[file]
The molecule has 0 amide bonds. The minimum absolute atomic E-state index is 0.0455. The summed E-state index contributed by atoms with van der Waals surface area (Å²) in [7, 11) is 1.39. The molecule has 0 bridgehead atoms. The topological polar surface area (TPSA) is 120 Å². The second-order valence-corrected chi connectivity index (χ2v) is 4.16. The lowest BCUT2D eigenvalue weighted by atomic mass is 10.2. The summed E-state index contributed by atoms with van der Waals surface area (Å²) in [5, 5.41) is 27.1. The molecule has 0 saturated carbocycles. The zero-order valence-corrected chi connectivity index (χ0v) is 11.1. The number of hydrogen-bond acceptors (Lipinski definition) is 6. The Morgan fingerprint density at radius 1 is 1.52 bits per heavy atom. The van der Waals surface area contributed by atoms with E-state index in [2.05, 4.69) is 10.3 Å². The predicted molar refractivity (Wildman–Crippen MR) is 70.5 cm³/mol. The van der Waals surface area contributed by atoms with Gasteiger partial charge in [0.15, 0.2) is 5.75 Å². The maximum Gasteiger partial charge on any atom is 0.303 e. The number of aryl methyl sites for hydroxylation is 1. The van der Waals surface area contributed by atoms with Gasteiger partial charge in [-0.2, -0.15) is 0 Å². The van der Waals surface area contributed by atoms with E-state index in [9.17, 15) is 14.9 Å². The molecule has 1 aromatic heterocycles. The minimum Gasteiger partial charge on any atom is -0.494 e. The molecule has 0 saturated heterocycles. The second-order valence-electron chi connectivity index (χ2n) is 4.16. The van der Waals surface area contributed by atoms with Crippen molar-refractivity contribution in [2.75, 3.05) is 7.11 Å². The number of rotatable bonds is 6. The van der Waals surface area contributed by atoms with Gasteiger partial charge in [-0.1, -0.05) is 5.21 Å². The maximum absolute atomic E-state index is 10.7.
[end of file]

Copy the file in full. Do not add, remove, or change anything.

The molecule has 0 amide bonds. The minimum absolute atomic E-state index is 0.0455. The summed E-state index contributed by atoms with van der Waals surface area (Å²) in [7, 11) is 1.39. The molecule has 0 bridgehead atoms. The topological polar surface area (TPSA) is 120 Å². The second-order valence-corrected chi connectivity index (χ2v) is 4.16. The lowest BCUT2D eigenvalue weighted by atomic mass is 10.2. The summed E-state index contributed by atoms with van der Waals surface area (Å²) in [5, 5.41) is 27.1. The molecule has 0 saturated carbocycles. The zero-order valence-corrected chi connectivity index (χ0v) is 11.1. The number of hydrogen-bond acceptors (Lipinski definition) is 6. The Morgan fingerprint density at radius 1 is 1.52 bits per heavy atom. The van der Waals surface area contributed by atoms with E-state index in [2.05, 4.69) is 10.3 Å². The predicted molar refractivity (Wildman–Crippen MR) is 70.5 cm³/mol. The van der Waals surface area contributed by atoms with Gasteiger partial charge in [0.15, 0.2) is 5.75 Å². The maximum Gasteiger partial charge on any atom is 0.303 e. The number of aryl methyl sites for hydroxylation is 1. The van der Waals surface area contributed by atoms with Gasteiger partial charge in [-0.2, -0.15) is 0 Å². The van der Waals surface area contributed by atoms with E-state index in [9.17, 15) is 14.9 Å². The molecule has 1 aromatic heterocycles. The minimum Gasteiger partial charge on any atom is -0.494 e. The molecule has 0 saturated heterocycles. The second-order valence-electron chi connectivity index (χ2n) is 4.16. The van der Waals surface area contributed by atoms with Crippen molar-refractivity contribution in [2.75, 3.05) is 7.11 Å². The number of rotatable bonds is 6. The van der Waals surface area contributed by atoms with Gasteiger partial charge in [-0.1, -0.05) is 5.21 Å². The maximum absolute atomic E-state index is 10.7.